What a view — far, far out across the valley until all is lost in hazy sunlight. Although I’ve seen this many times, it always intrigues me.
But I’m in the way … scenery is secondary to the visitors today. They’re here to feed the chipmunks!
And the little critters are thick! There’s one that’s a bit larger … I’d guess about eight inches long but the tail is as long as the body. The body is golden tan and there’s one strip down the side. A “golden mantled ground squirrel.” But the others all have stripes on their bodies and into the face. There’s one peeking over the rocky wall … maybe five inches long. I’d guess it to be a “Colorado chipmunk.” And here’s a tiny one, right beside my boot … a “Least Chipmunk” at four inches long, maybe! Our group has brought unsalted, hulled sunflower seed for this event.
I must admit that these little creatures are cute, and feeding them seems to be acceptable. I know that they carry seeds inside their cheek pouches and that they hoard food. Maybe enough to last through the long winter ahead after the tourists have all gone home?
But I choose to walk the path away from the rock wall. There are always interesting birds to see here at over 10,000 feet elevation in the spruce-fir or Hudsonian Life Zone. Here, one would expect to see the Canadian or gray jay, Steller’s jay, and Clark’s nutcracker.
I walk slowly, checking the tree tops that line this cliff edge. And there is a nutcracker. It’s perched at the very tip of a tree, but the tree is growing on the vertical cliff so that the tree top is almost at hand’s reach to me. This is the “close encounter” that I hoped for!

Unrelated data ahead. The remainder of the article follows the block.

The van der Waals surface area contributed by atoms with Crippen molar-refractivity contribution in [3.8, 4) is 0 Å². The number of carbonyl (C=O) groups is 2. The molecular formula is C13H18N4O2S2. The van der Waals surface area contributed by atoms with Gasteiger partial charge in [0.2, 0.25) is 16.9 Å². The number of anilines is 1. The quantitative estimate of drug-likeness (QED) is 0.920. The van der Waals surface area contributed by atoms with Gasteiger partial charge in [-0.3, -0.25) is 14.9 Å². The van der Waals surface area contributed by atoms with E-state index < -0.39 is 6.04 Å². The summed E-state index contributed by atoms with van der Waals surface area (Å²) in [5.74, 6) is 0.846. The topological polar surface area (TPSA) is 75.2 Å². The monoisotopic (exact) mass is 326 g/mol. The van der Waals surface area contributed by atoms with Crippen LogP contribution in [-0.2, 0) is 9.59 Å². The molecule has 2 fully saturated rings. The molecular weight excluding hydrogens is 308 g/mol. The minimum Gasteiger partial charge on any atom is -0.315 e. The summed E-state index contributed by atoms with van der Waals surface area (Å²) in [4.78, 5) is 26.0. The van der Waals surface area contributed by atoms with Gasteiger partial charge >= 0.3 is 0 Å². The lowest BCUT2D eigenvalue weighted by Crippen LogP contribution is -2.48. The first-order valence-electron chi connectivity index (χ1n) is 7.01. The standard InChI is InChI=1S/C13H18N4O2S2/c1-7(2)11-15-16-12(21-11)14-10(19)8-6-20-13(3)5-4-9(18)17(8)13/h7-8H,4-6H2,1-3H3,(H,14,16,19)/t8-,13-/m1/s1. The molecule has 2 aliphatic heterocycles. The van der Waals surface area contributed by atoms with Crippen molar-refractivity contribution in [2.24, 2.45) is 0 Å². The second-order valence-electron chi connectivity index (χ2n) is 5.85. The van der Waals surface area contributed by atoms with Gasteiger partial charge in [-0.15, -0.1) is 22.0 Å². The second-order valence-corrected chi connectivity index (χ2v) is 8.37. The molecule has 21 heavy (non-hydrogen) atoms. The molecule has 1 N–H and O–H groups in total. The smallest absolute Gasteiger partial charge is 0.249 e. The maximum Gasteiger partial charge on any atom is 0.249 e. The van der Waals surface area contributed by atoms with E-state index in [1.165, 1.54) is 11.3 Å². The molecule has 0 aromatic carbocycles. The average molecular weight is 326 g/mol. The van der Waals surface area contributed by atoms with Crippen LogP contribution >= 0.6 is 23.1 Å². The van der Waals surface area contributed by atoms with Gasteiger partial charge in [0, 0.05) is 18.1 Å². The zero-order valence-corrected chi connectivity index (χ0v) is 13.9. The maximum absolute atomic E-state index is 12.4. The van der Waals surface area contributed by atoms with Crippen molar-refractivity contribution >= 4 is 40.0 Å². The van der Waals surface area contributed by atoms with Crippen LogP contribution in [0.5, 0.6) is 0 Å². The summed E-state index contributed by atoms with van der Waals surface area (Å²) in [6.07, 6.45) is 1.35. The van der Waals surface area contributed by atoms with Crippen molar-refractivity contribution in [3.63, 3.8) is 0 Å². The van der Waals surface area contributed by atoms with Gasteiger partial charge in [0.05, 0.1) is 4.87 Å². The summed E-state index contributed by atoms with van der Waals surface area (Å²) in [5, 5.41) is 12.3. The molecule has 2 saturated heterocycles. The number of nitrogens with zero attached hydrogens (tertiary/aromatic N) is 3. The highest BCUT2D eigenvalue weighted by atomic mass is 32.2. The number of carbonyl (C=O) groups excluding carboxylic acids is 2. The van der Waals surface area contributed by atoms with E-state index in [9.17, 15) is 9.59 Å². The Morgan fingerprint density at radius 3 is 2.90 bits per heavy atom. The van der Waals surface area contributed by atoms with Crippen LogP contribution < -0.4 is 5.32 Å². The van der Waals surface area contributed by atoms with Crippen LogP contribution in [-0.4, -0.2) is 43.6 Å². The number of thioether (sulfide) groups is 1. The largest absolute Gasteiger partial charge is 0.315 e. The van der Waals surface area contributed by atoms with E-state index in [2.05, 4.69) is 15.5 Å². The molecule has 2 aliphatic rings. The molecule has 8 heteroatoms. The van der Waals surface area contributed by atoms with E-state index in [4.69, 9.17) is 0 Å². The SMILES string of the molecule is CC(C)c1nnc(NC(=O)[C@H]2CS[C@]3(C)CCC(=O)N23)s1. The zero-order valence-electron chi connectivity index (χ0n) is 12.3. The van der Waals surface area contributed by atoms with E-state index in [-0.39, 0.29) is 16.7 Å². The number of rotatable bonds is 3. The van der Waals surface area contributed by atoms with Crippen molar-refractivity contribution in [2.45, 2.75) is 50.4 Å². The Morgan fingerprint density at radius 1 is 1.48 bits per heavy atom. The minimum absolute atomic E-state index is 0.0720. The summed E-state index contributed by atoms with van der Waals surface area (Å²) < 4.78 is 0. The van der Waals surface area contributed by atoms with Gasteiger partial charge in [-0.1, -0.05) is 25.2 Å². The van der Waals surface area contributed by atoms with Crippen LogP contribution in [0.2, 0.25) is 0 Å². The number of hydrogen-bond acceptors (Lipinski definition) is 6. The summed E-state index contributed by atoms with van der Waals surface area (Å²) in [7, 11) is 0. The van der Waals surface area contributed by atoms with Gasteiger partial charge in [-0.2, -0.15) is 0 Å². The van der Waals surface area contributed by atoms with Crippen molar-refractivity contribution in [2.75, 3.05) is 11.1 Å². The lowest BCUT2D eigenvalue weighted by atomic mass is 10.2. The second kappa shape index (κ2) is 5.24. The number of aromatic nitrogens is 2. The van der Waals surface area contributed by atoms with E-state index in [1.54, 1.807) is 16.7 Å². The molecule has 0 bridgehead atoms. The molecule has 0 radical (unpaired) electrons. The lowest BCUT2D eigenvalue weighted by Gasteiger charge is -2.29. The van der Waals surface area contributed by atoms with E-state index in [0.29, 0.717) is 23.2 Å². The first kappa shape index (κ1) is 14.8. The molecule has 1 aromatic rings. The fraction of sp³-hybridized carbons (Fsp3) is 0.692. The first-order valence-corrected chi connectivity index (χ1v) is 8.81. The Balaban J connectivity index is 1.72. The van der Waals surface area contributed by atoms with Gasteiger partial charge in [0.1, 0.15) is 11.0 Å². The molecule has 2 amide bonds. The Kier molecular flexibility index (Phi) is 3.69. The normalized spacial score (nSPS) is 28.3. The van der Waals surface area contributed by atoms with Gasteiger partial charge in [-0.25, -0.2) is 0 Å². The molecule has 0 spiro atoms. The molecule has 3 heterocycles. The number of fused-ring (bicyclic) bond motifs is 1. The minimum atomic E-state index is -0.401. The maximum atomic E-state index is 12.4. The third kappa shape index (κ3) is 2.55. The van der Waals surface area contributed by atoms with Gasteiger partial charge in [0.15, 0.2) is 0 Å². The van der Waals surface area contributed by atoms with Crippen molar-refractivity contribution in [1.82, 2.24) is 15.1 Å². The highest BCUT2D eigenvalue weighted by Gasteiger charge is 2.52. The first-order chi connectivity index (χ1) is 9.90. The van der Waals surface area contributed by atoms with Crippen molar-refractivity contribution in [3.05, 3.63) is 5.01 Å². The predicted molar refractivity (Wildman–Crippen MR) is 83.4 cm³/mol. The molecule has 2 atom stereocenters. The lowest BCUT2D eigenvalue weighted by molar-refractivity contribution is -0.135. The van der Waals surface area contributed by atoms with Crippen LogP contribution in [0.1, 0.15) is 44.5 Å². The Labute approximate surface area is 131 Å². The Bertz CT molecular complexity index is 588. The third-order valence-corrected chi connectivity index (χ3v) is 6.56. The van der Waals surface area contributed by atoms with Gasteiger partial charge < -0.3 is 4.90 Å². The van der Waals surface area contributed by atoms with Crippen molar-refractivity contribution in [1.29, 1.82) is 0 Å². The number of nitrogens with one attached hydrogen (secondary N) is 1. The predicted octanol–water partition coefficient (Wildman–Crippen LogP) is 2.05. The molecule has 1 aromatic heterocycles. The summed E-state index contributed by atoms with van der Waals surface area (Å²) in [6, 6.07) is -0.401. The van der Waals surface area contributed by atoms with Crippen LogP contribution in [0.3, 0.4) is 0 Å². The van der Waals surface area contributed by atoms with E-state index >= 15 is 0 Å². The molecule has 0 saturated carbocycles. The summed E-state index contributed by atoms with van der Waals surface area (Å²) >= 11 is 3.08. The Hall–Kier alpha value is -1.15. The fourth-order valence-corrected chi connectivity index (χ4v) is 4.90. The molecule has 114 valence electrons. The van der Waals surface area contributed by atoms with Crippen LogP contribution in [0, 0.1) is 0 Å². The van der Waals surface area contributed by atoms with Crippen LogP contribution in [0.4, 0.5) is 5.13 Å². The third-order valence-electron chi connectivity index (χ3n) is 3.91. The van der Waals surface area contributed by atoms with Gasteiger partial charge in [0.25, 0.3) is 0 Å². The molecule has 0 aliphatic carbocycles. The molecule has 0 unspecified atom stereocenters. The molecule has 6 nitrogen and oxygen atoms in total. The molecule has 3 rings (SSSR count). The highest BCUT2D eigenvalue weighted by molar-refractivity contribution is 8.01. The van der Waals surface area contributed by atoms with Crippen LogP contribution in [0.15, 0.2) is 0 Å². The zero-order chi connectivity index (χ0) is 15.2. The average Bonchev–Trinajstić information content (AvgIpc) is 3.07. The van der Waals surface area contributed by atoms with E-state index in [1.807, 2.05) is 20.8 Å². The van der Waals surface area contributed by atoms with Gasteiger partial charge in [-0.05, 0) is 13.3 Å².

This high country bird is known for cracking pine nuts, hence its common name, nutcracker. The scientific name reflects that habit. Nucifraga columbiana with Latin nucis meaning “nut” and frangere meaning “to shatter.” The term columbiana refers to the Columbia River, and, as I recall, that name designates plants, birds, and animals discovered in that region during the Lewis & Clark Expedition.
A nutcracker can carry over ninety seeds at a time in its cheek pouches and caches (buries) up to 33,000 seeds in late summer. The bird breeds early when there’s snow on the ground and so its caches are often buried on south-facing slopes. The bird’s ability to remember where the seeds are cached is a subject of study. It seems that they actually remember the location, perhaps referring to landmarks such as specific rocks or such. But now my nutcracker flies —-plain gray body, dark wings; and there are the broad white margins on the tail.